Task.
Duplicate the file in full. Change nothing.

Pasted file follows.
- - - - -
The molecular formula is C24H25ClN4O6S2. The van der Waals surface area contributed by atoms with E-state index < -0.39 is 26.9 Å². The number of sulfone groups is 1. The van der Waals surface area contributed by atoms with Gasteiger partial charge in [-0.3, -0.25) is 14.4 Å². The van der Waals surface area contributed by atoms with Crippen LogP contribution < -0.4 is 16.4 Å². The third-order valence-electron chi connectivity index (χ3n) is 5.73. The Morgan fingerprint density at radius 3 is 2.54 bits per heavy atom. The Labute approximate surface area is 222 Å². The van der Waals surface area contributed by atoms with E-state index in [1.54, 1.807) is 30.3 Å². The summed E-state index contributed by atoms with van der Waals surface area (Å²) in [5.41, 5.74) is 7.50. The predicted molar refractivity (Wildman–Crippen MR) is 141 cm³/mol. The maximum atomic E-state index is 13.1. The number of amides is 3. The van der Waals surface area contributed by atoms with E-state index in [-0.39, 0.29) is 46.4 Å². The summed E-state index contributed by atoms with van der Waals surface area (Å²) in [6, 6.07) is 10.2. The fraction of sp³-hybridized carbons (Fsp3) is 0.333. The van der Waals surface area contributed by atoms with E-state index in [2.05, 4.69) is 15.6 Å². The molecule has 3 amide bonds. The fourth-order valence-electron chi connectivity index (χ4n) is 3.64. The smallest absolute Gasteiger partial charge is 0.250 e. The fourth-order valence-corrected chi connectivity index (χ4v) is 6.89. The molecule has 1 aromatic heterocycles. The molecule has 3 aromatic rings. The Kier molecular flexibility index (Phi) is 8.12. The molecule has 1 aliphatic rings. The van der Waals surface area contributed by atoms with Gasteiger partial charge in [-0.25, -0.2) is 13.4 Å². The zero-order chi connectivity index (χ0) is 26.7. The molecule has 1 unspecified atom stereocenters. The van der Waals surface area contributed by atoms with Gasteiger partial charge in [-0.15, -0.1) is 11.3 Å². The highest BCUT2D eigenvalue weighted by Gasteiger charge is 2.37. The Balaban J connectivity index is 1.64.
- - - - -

The molecular formula is C24H25ClN4O6S2. The van der Waals surface area contributed by atoms with E-state index < -0.39 is 26.9 Å². The number of sulfone groups is 1. The van der Waals surface area contributed by atoms with Gasteiger partial charge in [-0.3, -0.25) is 14.4 Å². The van der Waals surface area contributed by atoms with Crippen LogP contribution < -0.4 is 16.4 Å². The third-order valence-electron chi connectivity index (χ3n) is 5.73. The Morgan fingerprint density at radius 3 is 2.54 bits per heavy atom. The Labute approximate surface area is 222 Å². The van der Waals surface area contributed by atoms with E-state index in [1.54, 1.807) is 30.3 Å². The summed E-state index contributed by atoms with van der Waals surface area (Å²) in [5.41, 5.74) is 7.50. The predicted molar refractivity (Wildman–Crippen MR) is 141 cm³/mol. The maximum atomic E-state index is 13.1. The number of amides is 3. The van der Waals surface area contributed by atoms with E-state index in [-0.39, 0.29) is 46.4 Å². The summed E-state index contributed by atoms with van der Waals surface area (Å²) in [6, 6.07) is 10.2. The fraction of sp³-hybridized carbons (Fsp3) is 0.333. The van der Waals surface area contributed by atoms with E-state index in [2.05, 4.69) is 15.6 Å². The molecule has 3 amide bonds. The fourth-order valence-electron chi connectivity index (χ4n) is 3.64. The smallest absolute Gasteiger partial charge is 0.250 e. The fourth-order valence-corrected chi connectivity index (χ4v) is 6.89. The molecule has 1 aromatic heterocycles. The molecule has 3 aromatic rings. The Kier molecular flexibility index (Phi) is 8.12. The molecule has 1 aliphatic rings. The van der Waals surface area contributed by atoms with Gasteiger partial charge in [-0.25, -0.2) is 13.4 Å². The zero-order chi connectivity index (χ0) is 26.7. The molecule has 1 unspecified atom stereocenters. The van der Waals surface area contributed by atoms with Gasteiger partial charge in [-0.15, -0.1) is 11.3 Å². The highest BCUT2D eigenvalue weighted by Gasteiger charge is 2.37. The Balaban J connectivity index is 1.64.